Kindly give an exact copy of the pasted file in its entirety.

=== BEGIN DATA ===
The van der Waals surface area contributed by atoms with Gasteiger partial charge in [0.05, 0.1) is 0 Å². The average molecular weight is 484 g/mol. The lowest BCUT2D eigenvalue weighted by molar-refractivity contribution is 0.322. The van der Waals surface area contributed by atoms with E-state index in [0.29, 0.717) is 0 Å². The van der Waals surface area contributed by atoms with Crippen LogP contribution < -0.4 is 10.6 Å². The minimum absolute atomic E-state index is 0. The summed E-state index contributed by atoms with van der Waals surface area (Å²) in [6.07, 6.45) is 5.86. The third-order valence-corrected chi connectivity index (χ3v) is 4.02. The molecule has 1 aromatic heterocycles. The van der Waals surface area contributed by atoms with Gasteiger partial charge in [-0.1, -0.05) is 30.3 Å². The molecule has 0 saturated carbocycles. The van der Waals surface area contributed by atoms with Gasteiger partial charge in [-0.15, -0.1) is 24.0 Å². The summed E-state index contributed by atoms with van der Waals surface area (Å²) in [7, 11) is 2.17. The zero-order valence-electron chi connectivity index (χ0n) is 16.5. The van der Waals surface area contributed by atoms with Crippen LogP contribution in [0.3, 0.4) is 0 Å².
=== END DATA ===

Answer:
The van der Waals surface area contributed by atoms with Gasteiger partial charge in [0.05, 0.1) is 0 Å². The average molecular weight is 484 g/mol. The lowest BCUT2D eigenvalue weighted by molar-refractivity contribution is 0.322. The van der Waals surface area contributed by atoms with E-state index in [0.29, 0.717) is 0 Å². The van der Waals surface area contributed by atoms with Crippen LogP contribution < -0.4 is 10.6 Å². The minimum absolute atomic E-state index is 0. The summed E-state index contributed by atoms with van der Waals surface area (Å²) in [6.07, 6.45) is 5.86. The third-order valence-corrected chi connectivity index (χ3v) is 4.02. The molecule has 1 aromatic heterocycles. The van der Waals surface area contributed by atoms with Gasteiger partial charge in [-0.1, -0.05) is 30.3 Å². The molecule has 0 saturated carbocycles. The van der Waals surface area contributed by atoms with Gasteiger partial charge in [-0.15, -0.1) is 24.0 Å². The summed E-state index contributed by atoms with van der Waals surface area (Å²) in [7, 11) is 2.17. The zero-order valence-electron chi connectivity index (χ0n) is 16.5. The van der Waals surface area contributed by atoms with Crippen LogP contribution in [0.3, 0.4) is 0 Å².